Emily Santiago adds: “We try to engage all of the associates in the effort so that they’re out there looking for people that they want to work with, that they think would really add to the organization.”
Internships are another effective recruitment method, says Miyoi of Atlas Insurance, where interns are hired with the intent they’ll become employees if they perform well. Those interns-turned-employees then become the most effective recruiters for the program by sharing their experiences with peers.
Fifty-four percent of local business leaders interviewed for the latest BOSS survey say finding good employees is the biggest nonregulatory challenge they face.
“I think best practices: It’s staying true to who you are and when we’re interviewing candidates, while we want to fill the positions, we don’t want to fill it with just anyone. We still want to make sure it’s a good cultural fit, that they have the skills to be successful, because I think once we get them we want to be able to retain them. And so it’s sticking to the values of the organization.”
“One of the biggest areas that we’ve focused on is our professional development program. So as we focused on this program, recruiting has become easier because that is a huge area that candidates look for. So if the agency focuses on educating them and we have individual professional development plans for each employee so that we can track their progress … I think that’s really important in recruiting people.”
The standard challenges of recruiting are exacerbated by Hawaii’s lack of affordable housing, high cost of living, and for some industries and positions, inadequate interest in the job and obstacles to education and licensing requirements. To attract the people they need, some companies are looking at how they can solve these problems.
Stevette Santiago of Y. Hata says some tactics include providing subsidized housing and increasing wages. Y. Hata is partnering with nearby Kahauiki Village, a community on Sand Island that will eventually house 150 working families that were once homeless, to offer resume writing and interview training, and is considering offering positions to some residents, she says. In addition, Y. Hata has started to look at how it can possibly re-create job positions so they warrant higher wages.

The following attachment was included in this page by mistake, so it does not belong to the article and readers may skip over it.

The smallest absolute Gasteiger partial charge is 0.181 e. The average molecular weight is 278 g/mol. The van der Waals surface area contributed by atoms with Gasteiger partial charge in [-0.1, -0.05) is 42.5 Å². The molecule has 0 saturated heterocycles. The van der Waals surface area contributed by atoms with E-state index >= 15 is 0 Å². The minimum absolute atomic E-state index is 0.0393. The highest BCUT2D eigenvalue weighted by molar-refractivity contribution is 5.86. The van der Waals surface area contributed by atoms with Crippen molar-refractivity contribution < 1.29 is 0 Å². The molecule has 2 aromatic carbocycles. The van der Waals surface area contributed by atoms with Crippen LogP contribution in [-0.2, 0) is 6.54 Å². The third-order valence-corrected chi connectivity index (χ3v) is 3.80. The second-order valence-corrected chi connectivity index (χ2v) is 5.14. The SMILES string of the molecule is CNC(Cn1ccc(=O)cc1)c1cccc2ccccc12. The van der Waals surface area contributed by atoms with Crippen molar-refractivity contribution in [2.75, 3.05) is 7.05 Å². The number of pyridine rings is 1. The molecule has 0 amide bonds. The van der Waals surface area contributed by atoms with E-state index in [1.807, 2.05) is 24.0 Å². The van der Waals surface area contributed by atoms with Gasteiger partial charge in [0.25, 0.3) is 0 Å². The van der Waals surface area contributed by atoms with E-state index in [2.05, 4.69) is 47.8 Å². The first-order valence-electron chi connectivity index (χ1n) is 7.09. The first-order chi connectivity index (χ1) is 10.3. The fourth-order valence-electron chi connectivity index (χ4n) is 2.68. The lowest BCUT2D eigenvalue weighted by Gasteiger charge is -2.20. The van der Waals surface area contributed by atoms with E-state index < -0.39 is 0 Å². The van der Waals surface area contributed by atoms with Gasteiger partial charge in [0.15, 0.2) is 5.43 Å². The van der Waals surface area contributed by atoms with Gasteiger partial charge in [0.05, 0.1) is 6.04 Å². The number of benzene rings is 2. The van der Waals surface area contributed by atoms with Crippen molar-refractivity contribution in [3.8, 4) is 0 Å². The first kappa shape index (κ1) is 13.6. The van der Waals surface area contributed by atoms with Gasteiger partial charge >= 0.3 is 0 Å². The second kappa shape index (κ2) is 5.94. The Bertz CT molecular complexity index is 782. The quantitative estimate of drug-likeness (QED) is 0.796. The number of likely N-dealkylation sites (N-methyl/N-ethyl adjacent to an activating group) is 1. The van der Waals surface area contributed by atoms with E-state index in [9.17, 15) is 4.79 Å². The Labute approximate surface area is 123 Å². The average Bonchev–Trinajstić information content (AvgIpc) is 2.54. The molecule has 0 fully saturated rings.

Housing would be a huge recruiting incentive for the DOE, says Cynthia Covell, assistant superintendent for the Office of Human Resources. Many new teachers, especially those from outside Hawaii, find they can’t afford rent. The department currently has about 50 to 60 housing units to help teachers transition to living in rural areas, but the units need improvements. “We’re looking at this as, can we fix up the ones that are in existence and then can we look at either vouchers or building more housing or public-private partnerships for housing,” she says.
Job requirements sometimes pose another obstacle. Lisa Truong Kracher of Staffing Solutions of Hawaii, says that when nichelike certifications and minimum experience are required, recruiting becomes much harder.
Mental Health Kokua helps pay tuition and gives time off to some existing employees to get the licenses and certifications often required for its social worker and nurse positions. “Because it’s costly to buy the books, to go to the classes, you have to pay for the license, there’s a lot of fees that go into it. And it can be a barrier for some people,” says CEO Greg Payton.